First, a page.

All By Myself


Q I was hired by an ad agency to record voiceover narrations for a corporate project. I’m producing the sessions myself and the budget is tight. I can’t afford to work in a recording studio. What’s your recommendation for the most cost-effective, reasonable-quality microphone that I could use at home to record with my laptop or iPad?
Eric B.
Via email

A In your situation, you’re cutting a lot of corners, but as long as your client is comfortable with the level of recording quality that you’ll be able to create in your home, it sounds as if they understand that a low budget should also come with lower-quality expectations. That said, I think you’ll be able to generate an acceptable-quality recording if you follow some basic guidelines.

My suggestion would be for you to try the Audio-Technica ATR2100-USB (, which has become popular with podcasters, and if you think about it, podcasters generally have similar requirements to what you’re looking for: low cost, low sensitivity to background noise and rugged reliability.

The ATR2100-USB features an analog XLR output that could be used to interface with professional mixers, cameras and recorders, but most importantly to you, it also features a USB output that can be used to interface with iPads, laptops and desktop computers. The ATR2100-USB has a surprisingly high-quality analog-to-digital converter built into the microphone, eliminating possible hum and noise from ground loops when using a combination of balanced and unbalanced connections typically found in computer audio interfaces.

Another challenge when recording using computers and iPads is called latency—the delay between the sound being generated at the microphone and the sound that the engineer (in this case, you) hears after the signal has been converted, routed through and monitored through the laptop and/or iPad. Since it sounds as if you’ll be recording yourself, this delay can wreak havoc with your performance since you’ll hear a delayed version of your own voice as you record. The ATR2100-USB cleverly mitigates this latency issue with its own headphone jack and volume control, allowing you to monitor your voice with zero latency directly from the microphone. You still need to check your recording device to make sure that it’s recording your voice, but once you’ve verified the recording, you can switch to monitoring your voice from the microphone’s headphone jack.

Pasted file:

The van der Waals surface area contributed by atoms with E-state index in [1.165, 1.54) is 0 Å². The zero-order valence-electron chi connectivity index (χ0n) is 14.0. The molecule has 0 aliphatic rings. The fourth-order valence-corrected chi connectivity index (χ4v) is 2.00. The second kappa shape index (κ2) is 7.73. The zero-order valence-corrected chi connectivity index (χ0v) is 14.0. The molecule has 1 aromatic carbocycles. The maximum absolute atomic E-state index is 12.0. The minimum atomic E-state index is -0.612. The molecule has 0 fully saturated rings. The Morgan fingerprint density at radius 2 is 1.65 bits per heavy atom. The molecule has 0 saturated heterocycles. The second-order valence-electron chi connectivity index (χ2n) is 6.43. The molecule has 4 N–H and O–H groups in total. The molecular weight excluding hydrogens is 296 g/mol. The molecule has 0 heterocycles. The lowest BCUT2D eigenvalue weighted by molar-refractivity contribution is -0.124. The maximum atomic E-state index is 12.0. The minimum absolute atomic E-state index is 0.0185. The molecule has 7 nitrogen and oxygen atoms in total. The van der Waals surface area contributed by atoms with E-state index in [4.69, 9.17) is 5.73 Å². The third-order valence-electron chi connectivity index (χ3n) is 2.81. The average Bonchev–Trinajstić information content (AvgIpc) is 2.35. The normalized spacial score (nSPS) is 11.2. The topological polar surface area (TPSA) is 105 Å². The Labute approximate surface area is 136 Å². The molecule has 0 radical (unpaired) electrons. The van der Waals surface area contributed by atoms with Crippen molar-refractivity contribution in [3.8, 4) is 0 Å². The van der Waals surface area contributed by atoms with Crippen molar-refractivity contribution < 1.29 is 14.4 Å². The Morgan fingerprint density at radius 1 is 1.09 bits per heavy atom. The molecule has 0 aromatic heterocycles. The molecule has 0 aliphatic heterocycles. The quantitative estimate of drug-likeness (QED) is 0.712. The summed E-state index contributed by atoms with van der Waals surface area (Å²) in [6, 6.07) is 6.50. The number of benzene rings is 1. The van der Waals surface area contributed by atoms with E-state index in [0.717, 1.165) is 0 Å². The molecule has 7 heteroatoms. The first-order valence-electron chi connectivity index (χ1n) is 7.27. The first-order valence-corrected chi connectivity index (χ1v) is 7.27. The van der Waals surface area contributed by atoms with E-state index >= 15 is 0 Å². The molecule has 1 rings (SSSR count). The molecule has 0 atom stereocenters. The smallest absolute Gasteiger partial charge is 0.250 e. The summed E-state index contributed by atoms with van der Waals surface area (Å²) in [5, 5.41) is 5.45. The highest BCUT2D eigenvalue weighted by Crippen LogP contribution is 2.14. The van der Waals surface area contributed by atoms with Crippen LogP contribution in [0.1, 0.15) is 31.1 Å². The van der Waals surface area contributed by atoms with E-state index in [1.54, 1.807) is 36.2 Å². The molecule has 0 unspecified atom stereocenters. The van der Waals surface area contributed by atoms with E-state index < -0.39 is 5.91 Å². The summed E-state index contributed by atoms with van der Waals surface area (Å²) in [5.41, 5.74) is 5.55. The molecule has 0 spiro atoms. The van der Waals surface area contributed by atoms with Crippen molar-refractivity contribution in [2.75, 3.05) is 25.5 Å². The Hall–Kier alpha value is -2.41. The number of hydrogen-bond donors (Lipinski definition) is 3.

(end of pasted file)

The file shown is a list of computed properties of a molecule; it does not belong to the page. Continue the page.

The best part about the ATR2100-USB for your needs is that the man-ufacturer’s suggested retail price is a mere $79.95. The microphone sounded excellent when plugged into my iPad, using Apple’s iPad Camera Connection Kit that converts the iPad’s dock connector to USB for interfacing still cameras. I added Voice Recorder HD from the Apple App Store for $1.99 and was quickly up and running. I would suggest recording in the quietest room in your home and listen carefully for excess background sound. Position your mouth close to the microphone to increase your signal-to-noise ratio, and most importantly, record a sample for your client and obtain their sign-off that the quality you’re providing will meet their needs. I think you’ll find the Audio-Technica ATR2100-USB to be a solid value and a good base to build a low-cost VO recording setup.